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In the first part of the near-death experience, those who have died and come back to life describe the dissociation of the mind or conscious self from the body.
Many speak of how detached they felt in viewing their own lifeless body from some objective perspective:
I was out of my body looking at it from about ten yards away, but I was still thinking, just like in physical life. And where I was thinking was about my normal bodily height. I wasn’t in a body, as such. – Raymond Moody, Life After Life, p. 50.
I kept bobbling up and down, and all of a sudden, it felt as though I were away from my body, away from everybody, in space by myself. Although I was stable, staying at the same level, I saw my body in the water about three or four feet away, bobbling up and down. – Ibid., p. 35.
While nothing in the Baha’i writings specifically describes the sensation of dissociating from the body, several passages describe a similar relationship between the conscious mind (which is a property of the soul and, therefore, continuous) and the physical body. These passages indicate that, since the soul is not attached to or dependent on the physical body, one does not cease to have self-consciousness after death:
That a sick person showeth signs of weakness is due to the hindrances that interpose themselves between his soul and his body, for the soul itself remaineth unaffected by any bodily ailments. Consider the light of the lamp. Though an external object may interfere with its radiance, the light itself continueth to shine with undiminished power. In like manner, every malady afflicting the body of man is an impediment that preventeth the soul from manifesting its inherent might and power. When it leaveth the body, however, it will evince such ascendancy, and reveal such influence as no force on earth can equal. – Baha’u’llah, Gleanings from the Writings of Baha’u’llah, p. 154.
As for the mind, it is the power of the human spirit. The spirit is as the lamp, and the mind is the light that shines from it. The spirit is as the tree, and the mind as the fruit. – Abdu’l-Baha, Some Answered Questions, newly revised edition, p. 242.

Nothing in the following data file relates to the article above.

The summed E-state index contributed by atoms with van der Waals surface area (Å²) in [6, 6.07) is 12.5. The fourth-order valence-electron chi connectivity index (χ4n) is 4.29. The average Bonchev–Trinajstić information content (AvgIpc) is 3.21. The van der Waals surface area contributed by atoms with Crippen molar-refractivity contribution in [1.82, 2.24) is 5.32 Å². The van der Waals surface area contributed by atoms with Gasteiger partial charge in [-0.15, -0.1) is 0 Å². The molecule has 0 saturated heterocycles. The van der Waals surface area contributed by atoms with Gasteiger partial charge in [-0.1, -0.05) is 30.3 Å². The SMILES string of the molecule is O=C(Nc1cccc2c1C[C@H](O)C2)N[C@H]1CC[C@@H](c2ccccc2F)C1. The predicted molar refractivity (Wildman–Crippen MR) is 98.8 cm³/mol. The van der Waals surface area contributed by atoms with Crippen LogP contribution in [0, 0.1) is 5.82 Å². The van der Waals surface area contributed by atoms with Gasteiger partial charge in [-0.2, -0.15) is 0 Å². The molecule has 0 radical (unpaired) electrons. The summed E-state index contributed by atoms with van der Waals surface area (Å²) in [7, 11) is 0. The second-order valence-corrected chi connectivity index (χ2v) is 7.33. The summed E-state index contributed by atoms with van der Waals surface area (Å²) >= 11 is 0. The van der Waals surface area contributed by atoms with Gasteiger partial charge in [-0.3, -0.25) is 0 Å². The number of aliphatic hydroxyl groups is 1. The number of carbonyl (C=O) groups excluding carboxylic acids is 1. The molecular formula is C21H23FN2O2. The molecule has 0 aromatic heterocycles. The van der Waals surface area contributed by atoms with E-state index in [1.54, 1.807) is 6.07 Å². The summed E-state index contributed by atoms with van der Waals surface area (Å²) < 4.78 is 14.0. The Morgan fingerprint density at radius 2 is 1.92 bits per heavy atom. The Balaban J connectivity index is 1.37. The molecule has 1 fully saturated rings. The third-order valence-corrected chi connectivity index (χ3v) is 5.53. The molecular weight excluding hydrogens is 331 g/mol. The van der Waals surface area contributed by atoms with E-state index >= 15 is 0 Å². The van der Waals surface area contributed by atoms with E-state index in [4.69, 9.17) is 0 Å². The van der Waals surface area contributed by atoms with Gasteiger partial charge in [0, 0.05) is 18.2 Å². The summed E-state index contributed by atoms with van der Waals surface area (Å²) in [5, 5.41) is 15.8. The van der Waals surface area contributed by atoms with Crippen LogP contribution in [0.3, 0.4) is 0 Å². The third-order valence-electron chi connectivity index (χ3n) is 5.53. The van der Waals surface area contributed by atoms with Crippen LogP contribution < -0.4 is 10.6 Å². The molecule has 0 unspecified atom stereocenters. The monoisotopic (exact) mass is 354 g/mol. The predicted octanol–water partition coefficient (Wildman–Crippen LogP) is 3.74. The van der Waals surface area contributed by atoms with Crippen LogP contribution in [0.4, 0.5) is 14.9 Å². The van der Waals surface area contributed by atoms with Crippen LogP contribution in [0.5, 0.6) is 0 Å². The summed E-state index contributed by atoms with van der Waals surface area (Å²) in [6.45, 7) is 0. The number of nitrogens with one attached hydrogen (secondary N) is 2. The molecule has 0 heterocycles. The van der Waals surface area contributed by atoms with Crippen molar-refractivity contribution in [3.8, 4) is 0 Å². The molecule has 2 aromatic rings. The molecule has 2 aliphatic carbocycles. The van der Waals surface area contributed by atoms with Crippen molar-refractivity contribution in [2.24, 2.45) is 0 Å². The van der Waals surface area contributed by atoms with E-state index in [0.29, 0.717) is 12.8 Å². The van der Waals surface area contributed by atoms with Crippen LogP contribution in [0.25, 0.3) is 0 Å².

The rational soul—the human spirit—did not descend into this body or subsist through it to begin with, that it would require some substance to depend upon after the constituent parts of the body have decomposed. On the contrary, the rational soul is the substance upon which the body depends. The rational soul is endowed from the beginning with individuality; it does not acquire it through the intermediary of the body. – Ibid., p. 277.
These descriptions of the relationship of the body to the soul and of the continuity of consciousness after the death of the body do not allude to viewing one’s body as an inevitable part of the dissociation of the soul from the body; but, given the nature of the relationship as it is here depicted, we can readily accept the feasibility of such an experience:
It is quite apparent to the seeing mind that a man’s spirit is something very different from his physical body.
The spirit is changeless, indestructible. The progress and development of the soul, the joy and sorrow of the soul, are independent of the physical body.
If we are caused joy or pain by a friend, if a love prove true or false, it is the soul that is affected. If our dear ones are far from us — it is the soul that grieves, and the grief or trouble of the soul may react on the body.
Thus, when the spirit is fed with holy virtues, then is the body joyous; if the soul falls into sin, the body is in torment!
When we find truth, constancy, fidelity, and love, we are happy; but if we meet with lying, faithlessness, and deceit, we are miserable.
These are all things pertaining to the soul, and are not bodily ills. Thus, it is apparent that the soul, even as the body, has its own individuality. But if the body undergoes a change, the spirit need not be touched. When you break a glass on which the sun shines, the glass is broken, but the sun still shines! If a cage containing a bird is destroyed, the bird is unharmed! If a lamp is broken, the flame can still burn bright! – Abdu’l-Baha, Paris Talks, pp. 65-66.